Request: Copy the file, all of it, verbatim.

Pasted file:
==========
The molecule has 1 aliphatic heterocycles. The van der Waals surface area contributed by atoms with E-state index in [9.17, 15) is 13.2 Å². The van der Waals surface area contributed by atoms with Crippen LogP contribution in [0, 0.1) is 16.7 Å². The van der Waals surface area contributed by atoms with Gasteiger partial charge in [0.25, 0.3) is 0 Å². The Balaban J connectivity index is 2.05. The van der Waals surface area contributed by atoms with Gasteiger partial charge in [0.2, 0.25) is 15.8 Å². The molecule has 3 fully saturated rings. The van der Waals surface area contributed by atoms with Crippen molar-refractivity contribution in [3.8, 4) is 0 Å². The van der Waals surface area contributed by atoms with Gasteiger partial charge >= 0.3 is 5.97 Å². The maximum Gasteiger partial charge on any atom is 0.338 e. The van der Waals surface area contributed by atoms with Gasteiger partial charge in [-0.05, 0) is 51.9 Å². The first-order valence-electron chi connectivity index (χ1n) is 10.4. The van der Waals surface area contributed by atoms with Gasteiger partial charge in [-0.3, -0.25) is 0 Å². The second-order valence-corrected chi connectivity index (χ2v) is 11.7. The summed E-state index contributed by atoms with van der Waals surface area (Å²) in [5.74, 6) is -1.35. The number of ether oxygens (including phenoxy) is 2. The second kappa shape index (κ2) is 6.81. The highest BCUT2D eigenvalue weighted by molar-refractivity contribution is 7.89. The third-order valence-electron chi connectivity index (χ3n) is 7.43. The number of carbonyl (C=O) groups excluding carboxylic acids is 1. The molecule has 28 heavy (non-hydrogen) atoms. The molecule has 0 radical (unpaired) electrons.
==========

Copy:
The molecule has 1 aliphatic heterocycles. The van der Waals surface area contributed by atoms with E-state index in [9.17, 15) is 13.2 Å². The van der Waals surface area contributed by atoms with Crippen LogP contribution in [0, 0.1) is 16.7 Å². The van der Waals surface area contributed by atoms with Gasteiger partial charge in [0.25, 0.3) is 0 Å². The Balaban J connectivity index is 2.05. The van der Waals surface area contributed by atoms with Gasteiger partial charge in [0.2, 0.25) is 15.8 Å². The molecule has 3 fully saturated rings. The van der Waals surface area contributed by atoms with Crippen molar-refractivity contribution in [3.8, 4) is 0 Å². The van der Waals surface area contributed by atoms with Gasteiger partial charge >= 0.3 is 5.97 Å². The maximum Gasteiger partial charge on any atom is 0.338 e. The van der Waals surface area contributed by atoms with Gasteiger partial charge in [-0.05, 0) is 51.9 Å². The first-order valence-electron chi connectivity index (χ1n) is 10.4. The van der Waals surface area contributed by atoms with Gasteiger partial charge in [-0.3, -0.25) is 0 Å². The second-order valence-corrected chi connectivity index (χ2v) is 11.7. The summed E-state index contributed by atoms with van der Waals surface area (Å²) in [5.74, 6) is -1.35. The number of ether oxygens (including phenoxy) is 2. The second kappa shape index (κ2) is 6.81. The highest BCUT2D eigenvalue weighted by molar-refractivity contribution is 7.89. The third-order valence-electron chi connectivity index (χ3n) is 7.43. The number of carbonyl (C=O) groups excluding carboxylic acids is 1. The molecule has 28 heavy (non-hydrogen) atoms. The molecule has 0 radical (unpaired) electrons.